Surprisingly, people often “ration” referrals out of some subconscious concern that they may be giving us more than we want. This simple two-word question eliminates that. (Think of the sales-doubling shampoo instruction: “Repeat.”)

7.   Confirm the spelling of all names and get companies and titles.

Sometimes, people have moved on. If you have to Google them to find them, misspellings will waste time unnecessarily.

8.   ”What made you think of [name #1]?"  

This is how we reveal the source’s perception of the potential business problem the “referred” faces, or personality traits that may make him or her receptive to your call. It also forms a reliable basis for you to approach the referred. It virtually writes your approach-email content or voicemail script: "So-and-so suggested I get in touch. He/she thought that you (Source's reason for referring)...”

9.   Continue down the list, asking, "What made you think of . . ." for each name.

10. ”Who would you suggest I contact first?"  

Cultivate the Source as a Guide. His or her “reasons why” yield the same quality of info as #8, and may enrich what we already learned.

11. ”Would it be an imposition to ask you to call and introduce me to [name #1] now?"  

If the meeting has progressed to this point, a surprising number of people will do so.  None will resent the request. Its emphasis on the Source’s importance is flattering, particularly if we preface our request with a light, “I’m sure [#1 Referred] is as busy as you are.  She doesn’t know me; she will certainly return your call before mine.”

12. “How might I help you?”  

Introduce the idea that you might stumble across something of use to this person, and you want to keep your ears open.  “As I’m talking with people, I’d hate to overlook information or industry intelligence that’s useful to you simply because I don’t know what to listen for. What kind of information is of value to you?”  

How do you keep your network vibrant?

Now that your Source has generously plugged you into his or her network, what must you do to show proper appreciation and respect?

Call the referral immediately.  

Don't risk having the Source speak with the referral before we do (unless you’ve been successful with your request for introduction in #11 above).

Call the Source back immediately

After you attempt to contact the referral, let your source know the status of the referral contact (made contact, scheduled to meet, think they can help [or can't], referred you to another [identify] and why) and that you will keep the Source up-to-speed with future developments.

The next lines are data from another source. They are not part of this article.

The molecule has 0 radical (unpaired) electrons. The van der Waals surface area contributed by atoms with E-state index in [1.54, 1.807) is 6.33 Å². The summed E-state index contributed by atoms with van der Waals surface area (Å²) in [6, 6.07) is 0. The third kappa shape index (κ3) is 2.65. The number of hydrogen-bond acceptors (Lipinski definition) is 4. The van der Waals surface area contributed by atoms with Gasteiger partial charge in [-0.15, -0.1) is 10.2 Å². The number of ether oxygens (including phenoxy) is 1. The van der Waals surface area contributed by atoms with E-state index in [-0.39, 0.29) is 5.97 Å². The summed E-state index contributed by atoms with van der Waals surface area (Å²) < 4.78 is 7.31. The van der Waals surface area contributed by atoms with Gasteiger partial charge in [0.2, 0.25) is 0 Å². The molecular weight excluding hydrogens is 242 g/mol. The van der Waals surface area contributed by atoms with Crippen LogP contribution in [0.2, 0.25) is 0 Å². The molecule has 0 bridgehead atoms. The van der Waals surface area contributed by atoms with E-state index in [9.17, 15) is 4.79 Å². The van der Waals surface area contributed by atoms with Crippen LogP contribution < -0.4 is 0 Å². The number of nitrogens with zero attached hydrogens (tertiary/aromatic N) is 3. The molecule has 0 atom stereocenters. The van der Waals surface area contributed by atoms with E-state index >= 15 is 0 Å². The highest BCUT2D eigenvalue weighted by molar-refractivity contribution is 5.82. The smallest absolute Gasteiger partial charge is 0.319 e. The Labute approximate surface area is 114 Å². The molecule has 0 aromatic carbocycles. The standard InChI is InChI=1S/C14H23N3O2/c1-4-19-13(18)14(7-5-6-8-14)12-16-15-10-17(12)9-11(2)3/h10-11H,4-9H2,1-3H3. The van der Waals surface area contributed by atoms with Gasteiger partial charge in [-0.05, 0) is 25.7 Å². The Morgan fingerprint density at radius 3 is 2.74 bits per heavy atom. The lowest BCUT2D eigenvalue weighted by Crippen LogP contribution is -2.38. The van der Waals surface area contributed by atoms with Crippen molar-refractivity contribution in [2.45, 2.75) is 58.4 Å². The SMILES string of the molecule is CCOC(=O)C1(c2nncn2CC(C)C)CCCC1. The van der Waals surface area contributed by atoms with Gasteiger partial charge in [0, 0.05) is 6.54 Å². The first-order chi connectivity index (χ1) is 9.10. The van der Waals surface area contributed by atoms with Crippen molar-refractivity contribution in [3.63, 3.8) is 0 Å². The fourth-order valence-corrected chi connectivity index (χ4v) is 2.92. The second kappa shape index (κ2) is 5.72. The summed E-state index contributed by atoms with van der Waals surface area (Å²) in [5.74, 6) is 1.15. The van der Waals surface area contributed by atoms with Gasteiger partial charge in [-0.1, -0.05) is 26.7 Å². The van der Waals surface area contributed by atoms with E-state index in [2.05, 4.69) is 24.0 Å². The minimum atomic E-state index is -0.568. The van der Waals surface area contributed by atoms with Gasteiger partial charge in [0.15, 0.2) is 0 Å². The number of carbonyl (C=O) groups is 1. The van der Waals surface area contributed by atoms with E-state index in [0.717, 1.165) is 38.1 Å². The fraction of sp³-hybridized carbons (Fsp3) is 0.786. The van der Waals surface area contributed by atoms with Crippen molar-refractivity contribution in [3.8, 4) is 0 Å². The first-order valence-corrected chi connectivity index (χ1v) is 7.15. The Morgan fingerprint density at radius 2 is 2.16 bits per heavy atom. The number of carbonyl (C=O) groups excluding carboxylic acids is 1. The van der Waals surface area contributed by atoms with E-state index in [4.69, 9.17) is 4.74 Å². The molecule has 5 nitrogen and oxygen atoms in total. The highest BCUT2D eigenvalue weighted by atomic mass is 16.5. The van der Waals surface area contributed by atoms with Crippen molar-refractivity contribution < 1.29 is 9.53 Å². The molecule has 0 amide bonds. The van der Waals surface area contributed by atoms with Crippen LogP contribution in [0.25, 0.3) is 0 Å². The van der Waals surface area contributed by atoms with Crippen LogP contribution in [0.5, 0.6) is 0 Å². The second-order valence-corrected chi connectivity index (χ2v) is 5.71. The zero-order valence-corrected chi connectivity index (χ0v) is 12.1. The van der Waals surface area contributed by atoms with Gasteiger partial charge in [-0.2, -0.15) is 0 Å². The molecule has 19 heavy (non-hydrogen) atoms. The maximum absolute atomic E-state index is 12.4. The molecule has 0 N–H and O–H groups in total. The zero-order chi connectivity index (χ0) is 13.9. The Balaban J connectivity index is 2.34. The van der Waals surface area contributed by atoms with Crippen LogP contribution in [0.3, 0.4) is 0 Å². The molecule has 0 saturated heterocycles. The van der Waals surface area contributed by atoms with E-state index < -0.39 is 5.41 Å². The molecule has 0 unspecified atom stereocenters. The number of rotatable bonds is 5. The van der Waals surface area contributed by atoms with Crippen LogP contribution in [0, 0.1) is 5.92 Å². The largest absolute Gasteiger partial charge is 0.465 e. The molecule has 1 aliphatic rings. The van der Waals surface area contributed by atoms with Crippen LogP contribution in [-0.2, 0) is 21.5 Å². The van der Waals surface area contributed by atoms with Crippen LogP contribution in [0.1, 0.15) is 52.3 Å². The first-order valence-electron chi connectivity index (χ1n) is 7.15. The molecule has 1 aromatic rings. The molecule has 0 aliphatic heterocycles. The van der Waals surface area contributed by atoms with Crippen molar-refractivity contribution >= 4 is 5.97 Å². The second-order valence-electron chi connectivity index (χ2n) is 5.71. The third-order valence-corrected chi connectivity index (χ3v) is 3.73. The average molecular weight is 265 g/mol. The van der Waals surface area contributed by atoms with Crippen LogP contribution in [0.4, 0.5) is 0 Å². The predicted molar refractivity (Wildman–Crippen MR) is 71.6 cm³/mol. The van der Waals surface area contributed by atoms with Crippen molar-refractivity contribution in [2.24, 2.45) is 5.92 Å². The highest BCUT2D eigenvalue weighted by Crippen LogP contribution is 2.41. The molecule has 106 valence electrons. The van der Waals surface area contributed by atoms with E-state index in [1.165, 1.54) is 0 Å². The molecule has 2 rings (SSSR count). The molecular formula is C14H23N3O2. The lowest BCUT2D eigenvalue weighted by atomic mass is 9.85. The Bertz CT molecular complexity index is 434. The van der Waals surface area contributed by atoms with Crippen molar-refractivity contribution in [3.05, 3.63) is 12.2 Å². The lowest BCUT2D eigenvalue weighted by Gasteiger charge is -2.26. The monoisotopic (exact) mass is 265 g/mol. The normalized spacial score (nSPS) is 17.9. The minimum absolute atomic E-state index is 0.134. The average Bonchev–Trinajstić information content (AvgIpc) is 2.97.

Remember, people only refer you to contacts they care about. Don’t make them wonder what’s going on or, worse, have to call you to ask. It’s like a person having to call you to see if you received his gift because you didn’t call to acknowledge it.

Reassure the Source that he or she made a good decision to refer you by keeping the promise you made in #2:

Say "Thank you."  

When you get hired, or receive any direct benefit, or conclude your pursuit of the referred (e.g., decided not to pursue after exploring), thank your Source.

Separate your "Thank You" call from all other business with the Source.  

You want it to be apparent that the sole purpose of the call is "Thank You."  Don't allow it to turn to your benefit, e.g., an additional referral, new matter from Source, etc. Instead, call five minutes before the hour or half-hour (:55 or :25) to say, "I’m heading into a :00 (or :30) meeting, so I only have a second, but I didn't want to forget to call and say ‘Thanks’ for introducing me to _____.”  

If the Source offers you an additional referral or other business, cut it off with “I’d love to talk about (new matter, other referral). May I call you back about it at (time within 2 hours, to avoid diminishing urgency)?” Your Source will realize that you really did call just to say “Thanks,” rather than using the Thank-You as an excuse to ask for or accept something else.

Maintain frequent, periodic contact. Otherwise you’ll create the (accurate) impression that you only call when you want something.

Mike O'Horo